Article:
Common Weakness Enumeration

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CWE-1295: Debug Messages Revealing Unnecessary Information

Weakness ID: 1295
Abstraction: Base
Structure: Simple
Status: Incomplete
Presentation Filter:
+ Description
The product fails to adequately prevent the revealing of unnecessary and potentially sensitive system information within debugging messages.
+ Extended Description

Debug messages are messages that help troubleshoot an issue by revealing the internal state of the system. For example, debug data in design can be exposed through internal memory array dumps or boot logs through interfaces like UART via TAP commands, scan chain, etc. Thus, the more information contained in a debug message, the easier it is to debug. However, there is also the risk of revealing information that could help an attacker either decipher a vulnerability, and/or gain a better understanding of the system. Thus, this extra information could lower the “security by obscurity” factor. While “security by obscurity” alone is insufficient, it can help as a part of “Defense-in-depth”.

+ Relationships

The table(s) below shows the weaknesses and high level categories that are related to this weakness. These relationships are defined as ChildOf, ParentOf, MemberOf and give insight to similar items that may exist at higher and lower levels of abstraction. In addition, relationships such as PeerOf and CanAlsoBe are defined to show similar weaknesses that the user may want to explore.

+ Relevant to the view "Research Concepts" (CWE-1000)
ChildOfClassClass - a weakness that is described in a very abstract fashion, typically independent of any specific language or technology. More specific than a Pillar Weakness, but more general than a Base Weakness. Class level weaknesses typically describe issues in terms of 1 or 2 of the following dimensions: behavior, property, and resource.200Exposure of Sensitive Information to an Unauthorized Actor
+ Relevant to the view "Hardware Design" (CWE-1194)
MemberOfCategoryCategory - a CWE entry that contains a set of other entries that share a common characteristic.1207Debug and Test Problems
+ Modes Of Introduction

The different Modes of Introduction provide information about how and when this weakness may be introduced. The Phase identifies a point in the life cycle at which introduction may occur, while the Note provides a typical scenario related to introduction during the given phase.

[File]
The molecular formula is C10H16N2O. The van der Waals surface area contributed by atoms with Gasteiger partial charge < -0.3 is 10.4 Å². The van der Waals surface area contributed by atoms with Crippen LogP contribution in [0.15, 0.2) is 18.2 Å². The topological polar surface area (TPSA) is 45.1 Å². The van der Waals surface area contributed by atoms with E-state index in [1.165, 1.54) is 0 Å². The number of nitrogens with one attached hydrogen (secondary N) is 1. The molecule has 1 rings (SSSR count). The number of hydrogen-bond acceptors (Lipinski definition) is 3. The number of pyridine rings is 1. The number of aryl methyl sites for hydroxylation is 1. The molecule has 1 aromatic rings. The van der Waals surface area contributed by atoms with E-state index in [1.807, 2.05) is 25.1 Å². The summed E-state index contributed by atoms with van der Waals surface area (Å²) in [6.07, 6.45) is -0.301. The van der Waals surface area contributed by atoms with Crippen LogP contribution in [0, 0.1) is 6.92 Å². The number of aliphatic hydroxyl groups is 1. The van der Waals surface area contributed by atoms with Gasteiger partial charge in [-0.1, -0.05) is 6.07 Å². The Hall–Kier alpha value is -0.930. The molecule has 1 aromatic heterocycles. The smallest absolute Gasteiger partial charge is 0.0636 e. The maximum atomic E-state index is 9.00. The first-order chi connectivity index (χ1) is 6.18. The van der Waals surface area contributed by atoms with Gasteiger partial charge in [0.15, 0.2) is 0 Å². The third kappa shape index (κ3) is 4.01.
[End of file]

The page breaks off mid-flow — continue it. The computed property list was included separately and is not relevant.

+ Applicable Platforms
The listings below show possible areas for which the given weakness could appear. These may be for specific named Languages, Operating Systems, Architectures, Paradigms, Technologies, or a class of such platforms. The platform is listed along with how frequently the given weakness appears for that instance.


Class: Language-Independent (Undetermined Prevalence)

Operating Systems

Class: OS-Independent (Undetermined Prevalence)


Class: Architecture-Independent (Undetermined Prevalence)


Class: Technology-Independent (Undetermined Prevalence)

+ Common Consequences

The table below specifies different individual consequences associated with the weakness. The Scope identifies the application security area that is violated, while the Impact describes the negative technical impact that arises if an adversary succeeds in exploiting this weakness. The Likelihood provides information about how likely the specific consequence is expected to be seen relative to the other consequences in the list. For example, there may be high likelihood that a weakness will be exploited to achieve a certain impact, but a low likelihood that it will be exploited to achieve a different impact.

Access Control

Technical Impact: Read Memory; Bypass Protection Mechanism; Gain Privileges or Assume Identity; Varies by Context

+ Demonstrative Examples

Example 1

This example here shows how an attacker can take advantage of unnecessary information in debug messages.

Example 1: Suppose in response to a Test Access Port (TAP) chaining request the debug message also reveals the current TAP hierarchy (the full topology) in addition to the success/failure message.

Example 2: In response to a password-filling request, the debug message, instead of a simple Granted/Denied response, prints an elaborate message, “The user-entered password does not match the actual password stored in <directory name>.”

The result of the above examples is that the user is able to gather additional unauthorized information about the system from the debug messages.

The solution is to ensure that Debug messages do not reveal additional details.

+ Observed Examples
Cryptographic keys are printed in modem debug messages in snapdragon mobile and snapdragon wear in versions MDM9607, MDM9615, MDM9625, MDM9635M, MDM9640, MDM9645, MDM9650, MDM9655, MSM8909W, SD 210/SD 212/SD 205, SD 410/12, SD 425, SD 427, SD 430, SD 435, SD 450, SD 615/16/SD 415, SD 625, SD 636, SD 650/52, SD 800, SD 810, SD 820, SD 835, SDA660, SDM630, SDM660, and Snapdragon_High_Med_2016.
+ Potential Mitigations

Phase: Implementation

Ensure that a debug message does not reveal any unnecessary information during the debug process for the intended response.
+ References
[REF-1112] "Android Security Bulletin—December 2018". <>.
+ Content History
+ Submissions
Submission DateSubmitterOrganization
2020-05-31Parbati Kumar Manna, Hareesh Khattri, Arun KanuparthiIntel Corporation
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Page Last Updated: March 15, 2021